Appealing findings of fact – A hurdle many will never get over

In Farrar v Rylatt [2019] EWCA Civ 1864 Coulson LJ provided a stark reminder of how difficult it is for a party to appeal a trial judge’s findings of fact.

The appellants, a builder and his construction company, appealed against the trial judge’s findings that no profit share agreements existed in respect of two developments, namely Hazel Grove and The Barns. Part of their case was that the judge’s findings on the factual evidence were unclear.

Coulson LJ dismissed the appeal and, in respect of the appellants’ complaints regarding the trial judge’s findings of fact, made it clear that any appellant faces an uphill struggle in appealing such findings. Having reviewed the authorities, Coulson LJ pointed out that for a successful appeal to be made against a trial judge’s finding of fact:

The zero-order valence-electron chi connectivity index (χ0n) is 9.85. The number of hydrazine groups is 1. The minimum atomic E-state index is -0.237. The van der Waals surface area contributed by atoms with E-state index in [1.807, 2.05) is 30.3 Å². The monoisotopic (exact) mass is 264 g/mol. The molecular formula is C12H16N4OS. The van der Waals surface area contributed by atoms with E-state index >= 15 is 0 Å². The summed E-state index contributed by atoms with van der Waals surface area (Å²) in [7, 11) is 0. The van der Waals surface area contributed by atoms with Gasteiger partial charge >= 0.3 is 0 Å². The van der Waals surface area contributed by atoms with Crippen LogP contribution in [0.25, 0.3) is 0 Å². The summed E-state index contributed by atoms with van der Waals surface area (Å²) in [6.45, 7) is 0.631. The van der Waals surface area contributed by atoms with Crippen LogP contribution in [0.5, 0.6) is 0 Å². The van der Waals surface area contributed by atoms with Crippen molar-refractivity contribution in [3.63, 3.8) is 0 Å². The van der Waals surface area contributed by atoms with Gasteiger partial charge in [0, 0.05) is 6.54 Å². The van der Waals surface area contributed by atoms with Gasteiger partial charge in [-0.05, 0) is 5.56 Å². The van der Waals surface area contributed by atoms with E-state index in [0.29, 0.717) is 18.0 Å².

…an appellant has to show that there was no evidence to support the findings made, or there was a demonstrable misunderstanding of, or failure to consider, relevant evidence. If all the relevant evidence was considered by the judge then, even if the appellate court might have come to a different conclusion, an appeal against the trial judge’s findings of fact will fail. That is why an appeal against a trial judge’s findings of fact is such a high hurdle for an appellant to overcome.

The case is a timely reminder that parties should think twice about seeking to appeal a trial judge’s findings of fact given how difficult it is to succeed.

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